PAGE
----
Published On December 20, 2022Despite the proliferation of mobile devices and personal computers, paper is so entrenched in bank branch operations that it’s easy for leaders to lose sight of the possibility of doing without it. But while paper is necessary for some compliance scenarios, most contracts, statements, forms, and reports can easily be rendered digitally.
All of these paper documents can be scanned and recognized with near-perfect accuracy. Deloitte has estimated that by eliminating paper from its processes, a large retail bank can reduce operating expenses in its processing divisions by as much as 25% and cut records management costs by up to 70%.
Here is why paper is holding back your bank branch from being more productive and responsive.
1. It’s easily damaged or lost.
Paper documents are fragile. They are easily torn, smudged, dropped, burned, and mangled in copy machines. A misfiled printed document can be almost impossible to find, making it effectively lost in plain sight.
2. It can’t be searched.
A survey by the Chief Marketing Officer Council found that speed of response was the number one factor influencing customer satisfaction. Yet a customer who calls a bank asking for copies of checks written over a five-year period is likely to encounter multi-day turnaround times and fees for the labor costs of digging through files and boxes to find them. One survey found that 36% of information workers said it’s difficult to find the most recent version of a printed document most or all of the time.
3. It can only be processed serially.
Paper is the great bottleneck of process improvement. The most streamlined workflow is easily throttled by one person who falls behind, takes a vacation day, or mistakenly drops a document behind a filing cabinet. Making copies creates versioning problems and security risks.
One of the great innovations of digital workflows is that they enable multiple people to access and update the same information simultaneously with versioning, data protection, and accountability. Copies aren’t needed because everyone has access to one version of the truth. Converting linear processes to parallel ones yields orders of magnitude improvement in speed and productivity. Teamwork also improves because people can share and comment on documents in real-time.
4. It takes up space.
It’s been estimated that a four-drawer file cabinet holds an average of 10,000 to 12,000 documents, costs $1,500 per year to maintain, and consumes up to 17 square feet of space when accounting for the room needed to access it. The average price for office space in the United States was just over $35 per square foot in 2020. In New York, it was $81. Those 12,000 documents can be scanned and stored on a secured platform for less than $100. What could your branches do with that extra space saved?
5. It wastes time.
McKinsey estimates that US companies spend over $5 billion annually on manual data entry and that error rates for hand-keyed data run as high as 4%. In contrast, today’s intelligent optical character recognition systems achieve accuracy rates of better than 99%, making it both lower cost and more accurate than manual data entry. Making information digital from the start eliminates conversion errors entirely.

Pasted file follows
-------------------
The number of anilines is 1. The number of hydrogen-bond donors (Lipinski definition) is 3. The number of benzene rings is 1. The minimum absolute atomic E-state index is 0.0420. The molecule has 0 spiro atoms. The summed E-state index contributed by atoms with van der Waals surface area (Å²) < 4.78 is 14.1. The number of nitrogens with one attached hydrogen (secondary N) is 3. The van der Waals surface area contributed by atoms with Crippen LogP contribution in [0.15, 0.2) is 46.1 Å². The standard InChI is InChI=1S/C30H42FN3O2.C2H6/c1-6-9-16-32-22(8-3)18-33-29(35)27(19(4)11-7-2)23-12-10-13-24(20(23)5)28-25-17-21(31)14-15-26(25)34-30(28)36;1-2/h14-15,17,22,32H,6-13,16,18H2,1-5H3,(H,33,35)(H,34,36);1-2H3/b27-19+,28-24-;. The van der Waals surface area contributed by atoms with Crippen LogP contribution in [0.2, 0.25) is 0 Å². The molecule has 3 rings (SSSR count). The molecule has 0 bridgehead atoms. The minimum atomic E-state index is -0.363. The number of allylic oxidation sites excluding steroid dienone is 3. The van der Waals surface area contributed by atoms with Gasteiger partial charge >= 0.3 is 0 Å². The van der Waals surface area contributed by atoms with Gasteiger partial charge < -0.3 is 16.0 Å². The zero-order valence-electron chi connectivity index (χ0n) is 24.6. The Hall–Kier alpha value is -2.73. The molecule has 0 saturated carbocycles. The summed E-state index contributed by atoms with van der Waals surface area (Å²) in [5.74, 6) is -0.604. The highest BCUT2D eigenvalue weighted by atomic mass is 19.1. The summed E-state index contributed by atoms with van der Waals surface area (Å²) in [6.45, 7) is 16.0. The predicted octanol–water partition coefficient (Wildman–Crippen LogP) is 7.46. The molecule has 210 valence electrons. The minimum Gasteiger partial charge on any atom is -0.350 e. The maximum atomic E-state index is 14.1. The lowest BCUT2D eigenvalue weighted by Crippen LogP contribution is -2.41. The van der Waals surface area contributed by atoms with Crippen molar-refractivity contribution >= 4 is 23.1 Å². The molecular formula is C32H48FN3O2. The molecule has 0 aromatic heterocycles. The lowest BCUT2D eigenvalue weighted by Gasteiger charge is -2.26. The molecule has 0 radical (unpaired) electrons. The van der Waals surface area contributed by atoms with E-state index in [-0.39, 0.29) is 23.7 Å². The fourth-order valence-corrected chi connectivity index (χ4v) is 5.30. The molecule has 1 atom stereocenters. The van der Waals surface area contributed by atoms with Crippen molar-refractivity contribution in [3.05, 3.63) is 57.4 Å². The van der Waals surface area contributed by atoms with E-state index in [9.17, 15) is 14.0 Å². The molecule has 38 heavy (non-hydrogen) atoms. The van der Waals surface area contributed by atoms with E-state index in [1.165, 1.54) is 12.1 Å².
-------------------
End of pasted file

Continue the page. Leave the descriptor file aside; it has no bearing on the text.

6. It’s bad for the environment.
We all need to be more thoughtful about the environmental and social impacts of our business decisions. For example, using paper from unknown sources can inadvertently contribute to environmental problems like deforestation, loss of critical habits, and wasteful use of resources. Making informed decisions about process and system design (i.e. data centers and corporate end user devices)—supported by thoughtful supply chain and vendor choices capable of full life cycle impact assessments—is a critical step in operating more sustainably. At the end of the information life cycle even responsibly sourced paper should be shredded to ensure no data privacy losses and then recycled to allow it to become stock for new paper.
7. It’s a compliance headache waiting to happen.
Retention schedules require banks to continually purge records beyond a designated expiration date. Regulatory requests can specify deadlines of as little as 48 hours. Maintaining compliance with such rules can require sifting through thousands of paper documents, a monotonous and time-consuming task. Digital records can streamline this process and help mitigate unnecessary compliance exposure.
Going paperless doesn’t have to be a “big bang” affair. Bank branches can transition smoothly at their own pace by adopting online applications incrementally. Machine learning algorithms enable experts to “teach” computers to recognize elements in documents and continually improve the quality of their recognition. Scanning can even be moved offsite to minimize operational disruption. In this way, bank branches can go digital without interrupting day-to-day operations.
Learn more about how Iron Mountain can digitize and automate your bank branch processes.